Oy vey! There is a moment in this well-meaning (read: botched) film where Jesse Eisenberg — playing famed mime Marcel Marceau — is on a train trying to save Jewish orphans from the Nazis. He tells a little girl, "There are lots of beautiful things in life," which echoes the title of Roberto Benigni's Oscar-winning Holocaust comedy-drama. (Others may prefer to flash on Jerry Lewis's "The Day the Clown Cried.") This inspirational film's earnestness is as faulty as Eisenberg's French accent. The actor may have really learned the miming but watching him perform — as he does frequently here — is cringe-inducing. (Even Marcel's father (Karl Markovics) complains about seeing his son's Chaplin routine in a cabaret: "You're a clown dressed as Hitler in a whorehouse!")

Director Jonathan Jakubowicz is never subtle. He crosscuts between Jewish children singing "Ave Maria" and Klaus Barbie (Matthias Schweighöfer) executing non-Aryans in an empty swimming pool. The "action" scenes are especially clunky, as when Marcel uses his miming skills to free his captured brother, Alain (Féliz Moati). Set to a maudlin score, and featuring Eisenberg wearing "female undergarments" in one extended scene, "Resistance" is exasperating to watch. But never more so than when Emma (Clémence Poésy), distressed about having to relocate the orphans to avoid death by Nazis, says to Marcel, "I don't know how to tell the children!" And then adds, "Are you not going to say anything?"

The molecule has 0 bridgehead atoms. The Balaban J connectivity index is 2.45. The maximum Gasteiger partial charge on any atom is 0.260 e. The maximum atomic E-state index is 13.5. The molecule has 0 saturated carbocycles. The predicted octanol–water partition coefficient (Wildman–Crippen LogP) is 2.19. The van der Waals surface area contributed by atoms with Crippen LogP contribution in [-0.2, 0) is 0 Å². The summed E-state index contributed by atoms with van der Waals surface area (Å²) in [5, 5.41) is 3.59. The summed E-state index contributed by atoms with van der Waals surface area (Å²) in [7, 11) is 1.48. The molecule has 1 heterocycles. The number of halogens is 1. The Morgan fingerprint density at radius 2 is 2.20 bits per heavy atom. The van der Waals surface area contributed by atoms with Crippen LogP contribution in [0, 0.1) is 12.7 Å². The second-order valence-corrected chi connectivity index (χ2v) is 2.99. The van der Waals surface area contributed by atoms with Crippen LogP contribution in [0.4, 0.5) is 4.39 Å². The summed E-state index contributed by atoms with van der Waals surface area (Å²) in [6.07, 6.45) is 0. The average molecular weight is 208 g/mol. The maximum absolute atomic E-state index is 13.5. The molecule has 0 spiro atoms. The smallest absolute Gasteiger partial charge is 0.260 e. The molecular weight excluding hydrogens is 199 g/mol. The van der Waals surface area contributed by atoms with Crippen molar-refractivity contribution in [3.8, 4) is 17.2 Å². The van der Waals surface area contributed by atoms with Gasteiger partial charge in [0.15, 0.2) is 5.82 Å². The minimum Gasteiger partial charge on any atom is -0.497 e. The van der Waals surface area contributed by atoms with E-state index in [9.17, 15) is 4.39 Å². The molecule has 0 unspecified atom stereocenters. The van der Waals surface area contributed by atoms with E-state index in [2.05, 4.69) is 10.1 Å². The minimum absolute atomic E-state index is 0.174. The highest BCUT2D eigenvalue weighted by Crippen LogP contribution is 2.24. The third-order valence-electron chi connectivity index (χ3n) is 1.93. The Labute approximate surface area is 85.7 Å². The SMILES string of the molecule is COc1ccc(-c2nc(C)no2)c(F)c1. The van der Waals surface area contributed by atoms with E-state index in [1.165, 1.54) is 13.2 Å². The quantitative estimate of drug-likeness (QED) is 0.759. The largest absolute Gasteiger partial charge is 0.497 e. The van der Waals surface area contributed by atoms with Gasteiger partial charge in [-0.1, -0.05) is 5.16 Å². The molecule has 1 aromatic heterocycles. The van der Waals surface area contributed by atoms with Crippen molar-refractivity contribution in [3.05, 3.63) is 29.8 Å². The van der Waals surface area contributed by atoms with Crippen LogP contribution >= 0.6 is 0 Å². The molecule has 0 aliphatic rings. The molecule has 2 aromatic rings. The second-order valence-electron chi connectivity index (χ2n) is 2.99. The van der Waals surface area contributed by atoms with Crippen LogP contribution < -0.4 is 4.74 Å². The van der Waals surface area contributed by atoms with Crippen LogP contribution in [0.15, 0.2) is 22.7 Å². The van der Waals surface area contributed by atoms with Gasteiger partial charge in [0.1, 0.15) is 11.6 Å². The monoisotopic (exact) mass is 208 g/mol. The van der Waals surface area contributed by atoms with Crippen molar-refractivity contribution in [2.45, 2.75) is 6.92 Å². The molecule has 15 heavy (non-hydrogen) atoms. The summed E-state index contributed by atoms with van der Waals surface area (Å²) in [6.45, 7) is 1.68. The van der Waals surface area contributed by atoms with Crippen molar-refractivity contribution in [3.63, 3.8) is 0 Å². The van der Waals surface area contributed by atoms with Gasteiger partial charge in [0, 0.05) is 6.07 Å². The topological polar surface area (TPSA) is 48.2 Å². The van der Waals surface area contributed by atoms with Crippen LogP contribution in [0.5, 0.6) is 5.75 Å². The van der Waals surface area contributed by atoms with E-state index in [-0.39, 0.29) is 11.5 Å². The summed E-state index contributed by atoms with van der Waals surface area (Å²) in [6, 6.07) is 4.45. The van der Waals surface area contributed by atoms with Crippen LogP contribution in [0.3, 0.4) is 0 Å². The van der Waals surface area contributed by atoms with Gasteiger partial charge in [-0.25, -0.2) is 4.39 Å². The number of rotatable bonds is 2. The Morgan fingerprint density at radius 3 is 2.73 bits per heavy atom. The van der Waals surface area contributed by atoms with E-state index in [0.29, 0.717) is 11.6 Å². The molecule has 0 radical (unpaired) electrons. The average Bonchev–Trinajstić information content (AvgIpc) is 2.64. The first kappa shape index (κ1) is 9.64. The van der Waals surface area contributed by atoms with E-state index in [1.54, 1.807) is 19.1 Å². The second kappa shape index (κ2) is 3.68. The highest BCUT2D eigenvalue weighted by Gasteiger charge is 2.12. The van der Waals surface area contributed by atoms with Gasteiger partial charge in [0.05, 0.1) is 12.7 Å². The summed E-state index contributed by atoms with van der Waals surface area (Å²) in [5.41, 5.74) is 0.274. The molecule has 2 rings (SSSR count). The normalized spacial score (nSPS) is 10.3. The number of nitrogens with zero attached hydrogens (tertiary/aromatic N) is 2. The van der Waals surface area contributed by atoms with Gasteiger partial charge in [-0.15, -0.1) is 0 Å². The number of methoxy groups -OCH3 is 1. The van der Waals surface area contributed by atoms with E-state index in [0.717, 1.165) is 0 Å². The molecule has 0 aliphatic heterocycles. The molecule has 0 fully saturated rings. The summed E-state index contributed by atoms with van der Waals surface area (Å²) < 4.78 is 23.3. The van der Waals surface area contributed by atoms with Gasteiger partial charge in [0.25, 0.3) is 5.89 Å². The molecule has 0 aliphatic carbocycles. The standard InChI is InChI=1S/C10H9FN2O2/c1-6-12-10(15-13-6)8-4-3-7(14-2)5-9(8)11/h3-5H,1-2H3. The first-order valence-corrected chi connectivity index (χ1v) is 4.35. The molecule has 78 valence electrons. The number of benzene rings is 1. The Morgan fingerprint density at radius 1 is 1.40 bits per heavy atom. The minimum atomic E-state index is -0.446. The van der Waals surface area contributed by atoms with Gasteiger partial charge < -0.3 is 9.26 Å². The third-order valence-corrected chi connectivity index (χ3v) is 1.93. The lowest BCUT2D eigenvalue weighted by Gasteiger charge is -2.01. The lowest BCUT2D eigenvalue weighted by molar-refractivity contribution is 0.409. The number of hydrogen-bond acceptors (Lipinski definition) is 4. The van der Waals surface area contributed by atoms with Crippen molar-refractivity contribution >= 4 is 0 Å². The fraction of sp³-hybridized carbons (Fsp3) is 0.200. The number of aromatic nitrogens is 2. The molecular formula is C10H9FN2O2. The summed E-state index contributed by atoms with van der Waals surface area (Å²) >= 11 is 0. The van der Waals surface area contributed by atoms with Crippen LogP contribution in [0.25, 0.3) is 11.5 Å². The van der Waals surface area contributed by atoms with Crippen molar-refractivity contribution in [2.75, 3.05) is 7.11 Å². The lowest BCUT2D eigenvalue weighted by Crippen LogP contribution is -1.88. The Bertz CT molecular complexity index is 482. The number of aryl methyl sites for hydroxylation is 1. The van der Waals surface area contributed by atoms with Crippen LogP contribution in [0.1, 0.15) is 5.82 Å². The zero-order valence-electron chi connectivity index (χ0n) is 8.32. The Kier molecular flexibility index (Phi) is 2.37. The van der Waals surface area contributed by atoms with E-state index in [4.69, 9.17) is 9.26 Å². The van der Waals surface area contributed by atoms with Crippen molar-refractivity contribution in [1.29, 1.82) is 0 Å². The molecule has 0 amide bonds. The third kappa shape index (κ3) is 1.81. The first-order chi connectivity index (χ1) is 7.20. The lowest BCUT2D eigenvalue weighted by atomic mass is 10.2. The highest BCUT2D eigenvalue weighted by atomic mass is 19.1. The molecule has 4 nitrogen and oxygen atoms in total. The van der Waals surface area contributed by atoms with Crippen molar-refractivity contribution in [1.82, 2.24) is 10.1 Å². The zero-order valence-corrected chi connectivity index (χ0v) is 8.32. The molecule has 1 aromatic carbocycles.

Gabriel Range shot himself in both feet when he thought he could make a David Bowie biopic without featuring any of Ziggy Stardust's music. Moreover, he took a tone-deaf approach to telling Bowie's story of his 1971 American tour and the development of his titular alter ego. This woefully inept biopic spends most of its endless running time having Bowie (Johnny Flynn, trying far too hard) fighting with his publicist Rob Oberman (Marc Maron) or worrying about being schizophrenic, like his brother Terry (Derek Moran). Neither storyline reveals anything significant about its subject. Range's dubious achievement with "Stardust" is that he made David Bowie boring.

By Gary M. Kramer

Gary M. Kramer is a writer and film critic based in Philadelphia. Follow him on Twitter.